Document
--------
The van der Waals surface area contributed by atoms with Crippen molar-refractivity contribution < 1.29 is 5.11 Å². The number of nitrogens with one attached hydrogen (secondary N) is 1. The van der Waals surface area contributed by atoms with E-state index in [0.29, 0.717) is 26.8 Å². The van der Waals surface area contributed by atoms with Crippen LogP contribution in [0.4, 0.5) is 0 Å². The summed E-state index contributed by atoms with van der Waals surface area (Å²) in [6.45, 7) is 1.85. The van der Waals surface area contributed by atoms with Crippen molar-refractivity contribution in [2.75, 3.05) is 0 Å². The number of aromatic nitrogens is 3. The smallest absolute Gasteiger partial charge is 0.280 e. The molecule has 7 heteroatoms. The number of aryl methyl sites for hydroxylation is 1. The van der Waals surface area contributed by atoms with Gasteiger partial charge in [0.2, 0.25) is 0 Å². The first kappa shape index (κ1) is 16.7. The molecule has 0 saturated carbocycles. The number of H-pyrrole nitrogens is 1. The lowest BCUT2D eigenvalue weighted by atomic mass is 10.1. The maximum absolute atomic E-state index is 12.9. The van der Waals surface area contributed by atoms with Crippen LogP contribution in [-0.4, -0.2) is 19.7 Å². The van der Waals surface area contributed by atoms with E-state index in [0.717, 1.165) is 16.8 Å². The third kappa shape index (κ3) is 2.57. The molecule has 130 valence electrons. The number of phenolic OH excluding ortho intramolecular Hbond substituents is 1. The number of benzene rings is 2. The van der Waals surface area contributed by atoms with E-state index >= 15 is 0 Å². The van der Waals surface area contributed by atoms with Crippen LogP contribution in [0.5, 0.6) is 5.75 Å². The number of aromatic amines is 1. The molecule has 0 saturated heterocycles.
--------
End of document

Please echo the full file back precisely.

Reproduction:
The van der Waals surface area contributed by atoms with Crippen molar-refractivity contribution < 1.29 is 5.11 Å². The number of nitrogens with one attached hydrogen (secondary N) is 1. The van der Waals surface area contributed by atoms with E-state index in [0.29, 0.717) is 26.8 Å². The van der Waals surface area contributed by atoms with Crippen LogP contribution in [0.4, 0.5) is 0 Å². The summed E-state index contributed by atoms with van der Waals surface area (Å²) in [6.45, 7) is 1.85. The van der Waals surface area contributed by atoms with Crippen molar-refractivity contribution in [2.75, 3.05) is 0 Å². The number of aromatic nitrogens is 3. The smallest absolute Gasteiger partial charge is 0.280 e. The molecule has 7 heteroatoms. The number of aryl methyl sites for hydroxylation is 1. The van der Waals surface area contributed by atoms with Gasteiger partial charge in [0.2, 0.25) is 0 Å². The first kappa shape index (κ1) is 16.7. The molecule has 0 saturated carbocycles. The number of H-pyrrole nitrogens is 1. The lowest BCUT2D eigenvalue weighted by atomic mass is 10.1. The maximum absolute atomic E-state index is 12.9. The van der Waals surface area contributed by atoms with Crippen LogP contribution in [-0.4, -0.2) is 19.7 Å². The van der Waals surface area contributed by atoms with E-state index in [0.717, 1.165) is 16.8 Å². The third kappa shape index (κ3) is 2.57. The molecule has 130 valence electrons. The number of phenolic OH excluding ortho intramolecular Hbond substituents is 1. The number of benzene rings is 2. The van der Waals surface area contributed by atoms with E-state index >= 15 is 0 Å². The van der Waals surface area contributed by atoms with Crippen LogP contribution in [0.5, 0.6) is 5.75 Å². The number of aromatic amines is 1. The molecule has 0 saturated heterocycles.